Tell us a little bit about yourself and what you do.
My name is Bridget and I’m from Richmond, Virginia. I try to transform the residue of my experiences into things that represent the elusive nature of feelings and other forces that evade our rational understanding. I make drawings and sculptures.
Could you describe your practice?
It always begins and ends with drawing. I consider my whole practice a drawing practice. It starts with a feeling which eventually becomes an image through an intuitively heuristic process of contemplation, meditation, and physical experimentation. Then what usually follows is an obsessive desire to explore that image multilaterally. The majority of my practice is getting my mind to take as passive of a position as possible in the creative process. To make space for things to show up internally and to be able to notice when they do, so that I can follow them and nurture them externally. In that way it’s mostly a practice of trusting in the wisdom of automatic direction without needing to know from where or why it originates.
What have you been reading lately?
I’ve been reading the diaries of Anais Nin for the past year or so now, which has satisfied an interest I’ve had in autofiction and alternative but adjacent practices of surrealism that happened outside the parameters of the movement itself. I enjoy her almost compulsive psychoanalytical tendencies and her consideration of the personal and emotional realms as not only vital to but inseparable from artistic practice. Honestly though, I started reading her because she’s a Pisces like me and I needed the catharsis. I also recently finished reading Catherine Malabou’s “Ontology of the Accident”, which I thoroughly enjoyed, and I think has become a sort of seminal text for me. I’ve also been exploring “Loneliness” and other texts from Clark E. Moustakis in order to scratch the unceasing-and-sometimes-torturous psycho-theory itch in my brain.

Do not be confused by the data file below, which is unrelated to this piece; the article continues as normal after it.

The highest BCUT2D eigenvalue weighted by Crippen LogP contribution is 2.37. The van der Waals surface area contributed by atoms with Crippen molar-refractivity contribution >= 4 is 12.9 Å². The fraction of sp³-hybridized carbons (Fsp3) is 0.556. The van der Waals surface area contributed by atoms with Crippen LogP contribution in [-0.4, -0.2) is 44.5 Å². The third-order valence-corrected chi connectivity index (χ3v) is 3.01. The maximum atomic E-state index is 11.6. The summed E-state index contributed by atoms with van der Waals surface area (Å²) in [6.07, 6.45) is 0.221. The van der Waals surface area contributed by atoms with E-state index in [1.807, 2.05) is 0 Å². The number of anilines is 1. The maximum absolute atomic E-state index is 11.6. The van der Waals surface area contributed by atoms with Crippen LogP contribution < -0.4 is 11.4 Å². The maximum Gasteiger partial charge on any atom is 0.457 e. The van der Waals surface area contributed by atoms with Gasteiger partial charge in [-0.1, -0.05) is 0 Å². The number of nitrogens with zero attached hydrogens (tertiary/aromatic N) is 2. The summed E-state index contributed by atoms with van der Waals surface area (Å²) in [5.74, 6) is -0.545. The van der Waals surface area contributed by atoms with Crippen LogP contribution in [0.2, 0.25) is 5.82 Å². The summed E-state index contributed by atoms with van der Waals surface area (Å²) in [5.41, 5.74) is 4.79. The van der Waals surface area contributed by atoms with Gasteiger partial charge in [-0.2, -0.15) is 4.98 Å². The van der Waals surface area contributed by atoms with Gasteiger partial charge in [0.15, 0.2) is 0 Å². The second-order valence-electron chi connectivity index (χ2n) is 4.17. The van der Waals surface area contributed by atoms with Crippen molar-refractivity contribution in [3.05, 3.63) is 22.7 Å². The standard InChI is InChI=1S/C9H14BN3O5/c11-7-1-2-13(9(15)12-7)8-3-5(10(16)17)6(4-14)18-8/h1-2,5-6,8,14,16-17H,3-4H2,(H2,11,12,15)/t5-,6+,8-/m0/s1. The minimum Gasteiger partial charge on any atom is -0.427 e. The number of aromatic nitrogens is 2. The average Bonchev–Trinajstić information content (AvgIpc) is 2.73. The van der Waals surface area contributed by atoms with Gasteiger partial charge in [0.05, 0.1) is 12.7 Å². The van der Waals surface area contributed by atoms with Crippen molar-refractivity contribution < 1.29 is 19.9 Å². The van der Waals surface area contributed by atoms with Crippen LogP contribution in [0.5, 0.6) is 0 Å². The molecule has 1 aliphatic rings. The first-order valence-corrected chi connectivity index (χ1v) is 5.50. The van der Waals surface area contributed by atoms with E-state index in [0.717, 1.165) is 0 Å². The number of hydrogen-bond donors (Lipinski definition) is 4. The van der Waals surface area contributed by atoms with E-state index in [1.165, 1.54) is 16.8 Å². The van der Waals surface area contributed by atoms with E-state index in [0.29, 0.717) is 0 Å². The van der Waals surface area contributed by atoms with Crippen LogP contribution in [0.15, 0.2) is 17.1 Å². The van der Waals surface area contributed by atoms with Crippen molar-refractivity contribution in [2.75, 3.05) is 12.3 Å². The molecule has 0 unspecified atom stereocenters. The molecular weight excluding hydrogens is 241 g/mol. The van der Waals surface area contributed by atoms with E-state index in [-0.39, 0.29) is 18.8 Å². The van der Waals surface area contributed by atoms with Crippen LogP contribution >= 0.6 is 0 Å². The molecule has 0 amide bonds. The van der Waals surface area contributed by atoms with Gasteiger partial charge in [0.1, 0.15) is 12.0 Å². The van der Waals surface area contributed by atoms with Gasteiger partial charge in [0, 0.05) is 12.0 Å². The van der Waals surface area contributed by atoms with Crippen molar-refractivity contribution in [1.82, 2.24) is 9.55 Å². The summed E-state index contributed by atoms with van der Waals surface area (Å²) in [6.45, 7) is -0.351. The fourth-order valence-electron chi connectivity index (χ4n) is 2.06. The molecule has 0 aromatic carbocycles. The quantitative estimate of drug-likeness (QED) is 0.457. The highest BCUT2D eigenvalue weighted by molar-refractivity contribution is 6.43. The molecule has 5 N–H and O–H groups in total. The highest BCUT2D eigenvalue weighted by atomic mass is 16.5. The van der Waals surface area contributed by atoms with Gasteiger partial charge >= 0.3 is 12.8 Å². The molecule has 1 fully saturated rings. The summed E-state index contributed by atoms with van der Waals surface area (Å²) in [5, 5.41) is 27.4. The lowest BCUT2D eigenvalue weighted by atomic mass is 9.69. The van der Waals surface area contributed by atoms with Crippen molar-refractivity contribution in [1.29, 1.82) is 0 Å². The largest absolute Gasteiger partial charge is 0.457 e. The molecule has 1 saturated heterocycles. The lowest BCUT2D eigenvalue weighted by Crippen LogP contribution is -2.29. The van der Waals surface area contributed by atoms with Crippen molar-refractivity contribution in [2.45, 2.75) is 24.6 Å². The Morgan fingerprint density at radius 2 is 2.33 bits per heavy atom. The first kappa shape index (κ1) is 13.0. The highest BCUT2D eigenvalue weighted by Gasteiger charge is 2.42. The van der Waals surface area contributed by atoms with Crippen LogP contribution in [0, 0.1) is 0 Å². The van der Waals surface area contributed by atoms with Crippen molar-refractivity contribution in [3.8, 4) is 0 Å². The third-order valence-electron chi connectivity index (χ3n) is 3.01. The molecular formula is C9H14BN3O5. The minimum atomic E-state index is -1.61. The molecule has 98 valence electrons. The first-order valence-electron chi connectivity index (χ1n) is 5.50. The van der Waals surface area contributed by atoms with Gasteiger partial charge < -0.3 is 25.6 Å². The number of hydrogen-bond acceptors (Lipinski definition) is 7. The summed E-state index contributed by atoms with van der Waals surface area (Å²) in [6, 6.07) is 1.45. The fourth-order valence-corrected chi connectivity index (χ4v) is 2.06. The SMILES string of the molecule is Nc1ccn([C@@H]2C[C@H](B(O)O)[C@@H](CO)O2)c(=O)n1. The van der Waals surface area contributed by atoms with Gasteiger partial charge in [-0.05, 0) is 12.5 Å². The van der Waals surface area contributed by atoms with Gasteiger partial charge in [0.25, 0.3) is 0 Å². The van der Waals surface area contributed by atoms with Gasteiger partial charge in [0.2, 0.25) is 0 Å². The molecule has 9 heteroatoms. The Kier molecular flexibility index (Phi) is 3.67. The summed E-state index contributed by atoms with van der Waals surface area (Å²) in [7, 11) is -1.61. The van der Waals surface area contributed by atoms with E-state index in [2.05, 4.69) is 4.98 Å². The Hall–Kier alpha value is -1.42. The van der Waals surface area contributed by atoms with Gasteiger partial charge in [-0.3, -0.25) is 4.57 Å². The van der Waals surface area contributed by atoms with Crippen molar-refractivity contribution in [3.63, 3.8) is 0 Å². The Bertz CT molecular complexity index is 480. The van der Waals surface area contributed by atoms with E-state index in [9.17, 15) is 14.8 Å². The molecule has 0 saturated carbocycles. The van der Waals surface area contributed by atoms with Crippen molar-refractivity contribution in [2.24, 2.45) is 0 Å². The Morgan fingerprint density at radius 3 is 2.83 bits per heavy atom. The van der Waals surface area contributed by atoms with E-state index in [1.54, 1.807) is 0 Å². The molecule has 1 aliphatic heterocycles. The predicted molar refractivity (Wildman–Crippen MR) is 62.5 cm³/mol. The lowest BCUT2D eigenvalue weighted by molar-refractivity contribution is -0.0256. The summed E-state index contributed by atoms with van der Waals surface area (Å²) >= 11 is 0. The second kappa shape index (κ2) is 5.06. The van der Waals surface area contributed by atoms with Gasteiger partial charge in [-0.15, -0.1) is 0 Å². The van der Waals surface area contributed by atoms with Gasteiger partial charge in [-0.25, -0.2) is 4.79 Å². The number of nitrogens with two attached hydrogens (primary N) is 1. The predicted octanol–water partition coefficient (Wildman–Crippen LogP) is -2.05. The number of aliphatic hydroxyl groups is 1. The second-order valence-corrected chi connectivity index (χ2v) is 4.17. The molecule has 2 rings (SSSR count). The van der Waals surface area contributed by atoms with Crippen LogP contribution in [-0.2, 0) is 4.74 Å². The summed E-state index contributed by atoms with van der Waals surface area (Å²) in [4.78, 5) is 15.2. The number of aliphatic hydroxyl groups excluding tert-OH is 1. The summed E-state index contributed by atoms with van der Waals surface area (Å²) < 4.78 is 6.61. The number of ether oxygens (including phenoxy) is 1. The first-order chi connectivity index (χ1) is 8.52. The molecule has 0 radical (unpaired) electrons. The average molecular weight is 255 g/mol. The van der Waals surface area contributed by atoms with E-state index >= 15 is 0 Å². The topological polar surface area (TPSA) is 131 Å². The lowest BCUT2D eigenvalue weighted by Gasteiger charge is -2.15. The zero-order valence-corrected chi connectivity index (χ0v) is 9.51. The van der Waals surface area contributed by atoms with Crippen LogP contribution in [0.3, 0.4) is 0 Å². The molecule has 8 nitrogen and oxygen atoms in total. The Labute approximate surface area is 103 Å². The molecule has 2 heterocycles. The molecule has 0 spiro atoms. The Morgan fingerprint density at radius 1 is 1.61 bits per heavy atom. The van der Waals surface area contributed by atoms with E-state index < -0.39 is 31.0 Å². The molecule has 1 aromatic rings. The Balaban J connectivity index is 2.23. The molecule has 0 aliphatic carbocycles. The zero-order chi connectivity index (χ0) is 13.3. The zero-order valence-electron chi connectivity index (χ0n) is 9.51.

What is your driving force?
An intense, sometimes disturbingly powerful curiosity. I’m really easily bored. It’s deeply uncomfortable, it creates a tension that fuels an obsessional need to express it. But I enjoy learning from it and traversing its depths.
What are the main motifs in your work?
There’s a lot of circles. The circle represents a state of being. Being split or whole. Solid and weighted or gaseous and translucent. Defining a space or being defined in a space. Framing a point of view or being a point to view. Embedded, opposed, integrated, apart. Being is a unity of opposites, circularity. Some other things that show up a lot are doubling, mirroring, points of connection/disconnection, overlap, precariousness. Divulgence and meeting points. Materials that have or can easily change states – waxes, soaps, powdered carbons, objects transformed through rust, brokenness, salvaging, direct action.
Do you have any daily rituals
In the daytime I typically stay awake. But at night time I really enjoy sleeping.
What do you collect?
My cat’s whiskers, Blythe dolls, opaque and transparent spheres, and sometimes my eyelashes.
Where is your favorite place in Richmond? Why?
Libby hill park. I’ve had a lot of important and mundane moments there. I’ve done a lot of growing up in that park. Also, optimal horizon line viewing.
What are some recent, current, or upcoming projects you are working on?
I’m organizing a show of drawings in tandem with the brilliantly talented artist Grace Bromley, whom I have the privilege of working so closely with for this two person show. It will be taking place at the Material Room here in Richmond sometime early next year, the date of which will be announced in the coming weeks. Right now, I’m finishing up my final semester of undergrad at Virginia Commonwealth University and also working with Code Magazine on a feature for the next edition of their publication. All of which I’m super stoked about.
What’s something you’re proud of?
My ability to sustain my sensitivity and curiosity. It’s a difficult but rewarding thing to remain permeable and open.
Interview conducted and edited by Emma Kang James.